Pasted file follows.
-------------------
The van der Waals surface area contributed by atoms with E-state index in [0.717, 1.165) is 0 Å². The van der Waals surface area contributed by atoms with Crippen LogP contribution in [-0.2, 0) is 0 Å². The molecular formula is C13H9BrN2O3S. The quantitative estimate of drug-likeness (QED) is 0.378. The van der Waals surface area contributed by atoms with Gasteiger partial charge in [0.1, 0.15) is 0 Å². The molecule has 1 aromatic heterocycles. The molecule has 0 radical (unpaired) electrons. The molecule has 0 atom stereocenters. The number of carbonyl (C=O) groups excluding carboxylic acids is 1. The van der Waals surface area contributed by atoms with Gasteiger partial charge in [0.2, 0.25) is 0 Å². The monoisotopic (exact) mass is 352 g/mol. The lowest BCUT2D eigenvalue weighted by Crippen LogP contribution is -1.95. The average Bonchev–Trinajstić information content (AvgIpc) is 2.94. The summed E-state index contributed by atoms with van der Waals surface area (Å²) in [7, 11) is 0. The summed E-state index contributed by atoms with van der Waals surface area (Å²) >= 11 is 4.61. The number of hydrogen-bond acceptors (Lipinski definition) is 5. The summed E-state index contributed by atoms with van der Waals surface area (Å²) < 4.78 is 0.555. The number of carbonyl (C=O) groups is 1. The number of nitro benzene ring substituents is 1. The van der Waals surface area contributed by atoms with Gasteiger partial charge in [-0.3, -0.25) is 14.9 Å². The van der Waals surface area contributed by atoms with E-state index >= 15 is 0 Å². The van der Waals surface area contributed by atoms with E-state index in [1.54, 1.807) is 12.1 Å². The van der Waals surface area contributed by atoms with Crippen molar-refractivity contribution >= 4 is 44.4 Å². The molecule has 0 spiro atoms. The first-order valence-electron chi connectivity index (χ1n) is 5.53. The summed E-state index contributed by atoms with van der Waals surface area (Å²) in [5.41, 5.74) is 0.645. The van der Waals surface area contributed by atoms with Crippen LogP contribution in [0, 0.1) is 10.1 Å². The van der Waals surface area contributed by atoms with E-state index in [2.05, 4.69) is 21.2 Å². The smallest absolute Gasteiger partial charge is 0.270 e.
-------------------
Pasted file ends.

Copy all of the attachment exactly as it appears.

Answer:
The van der Waals surface area contributed by atoms with E-state index in [0.717, 1.165) is 0 Å². The van der Waals surface area contributed by atoms with Crippen LogP contribution in [-0.2, 0) is 0 Å². The molecular formula is C13H9BrN2O3S. The quantitative estimate of drug-likeness (QED) is 0.378. The van der Waals surface area contributed by atoms with Gasteiger partial charge in [0.1, 0.15) is 0 Å². The molecule has 1 aromatic heterocycles. The molecule has 0 radical (unpaired) electrons. The molecule has 0 atom stereocenters. The number of carbonyl (C=O) groups excluding carboxylic acids is 1. The van der Waals surface area contributed by atoms with Gasteiger partial charge in [0.2, 0.25) is 0 Å². The monoisotopic (exact) mass is 352 g/mol. The lowest BCUT2D eigenvalue weighted by Crippen LogP contribution is -1.95. The average Bonchev–Trinajstić information content (AvgIpc) is 2.94. The summed E-state index contributed by atoms with van der Waals surface area (Å²) in [7, 11) is 0. The summed E-state index contributed by atoms with van der Waals surface area (Å²) >= 11 is 4.61. The number of hydrogen-bond acceptors (Lipinski definition) is 5. The summed E-state index contributed by atoms with van der Waals surface area (Å²) < 4.78 is 0.555. The number of carbonyl (C=O) groups is 1. The number of nitro benzene ring substituents is 1. The van der Waals surface area contributed by atoms with Gasteiger partial charge in [-0.3, -0.25) is 14.9 Å². The van der Waals surface area contributed by atoms with E-state index >= 15 is 0 Å². The van der Waals surface area contributed by atoms with E-state index in [1.54, 1.807) is 12.1 Å². The van der Waals surface area contributed by atoms with Crippen molar-refractivity contribution >= 4 is 44.4 Å². The molecule has 0 spiro atoms. The first-order valence-electron chi connectivity index (χ1n) is 5.53. The summed E-state index contributed by atoms with van der Waals surface area (Å²) in [5.41, 5.74) is 0.645. The van der Waals surface area contributed by atoms with Crippen LogP contribution in [0, 0.1) is 10.1 Å². The van der Waals surface area contributed by atoms with E-state index in [2.05, 4.69) is 21.2 Å². The smallest absolute Gasteiger partial charge is 0.270 e.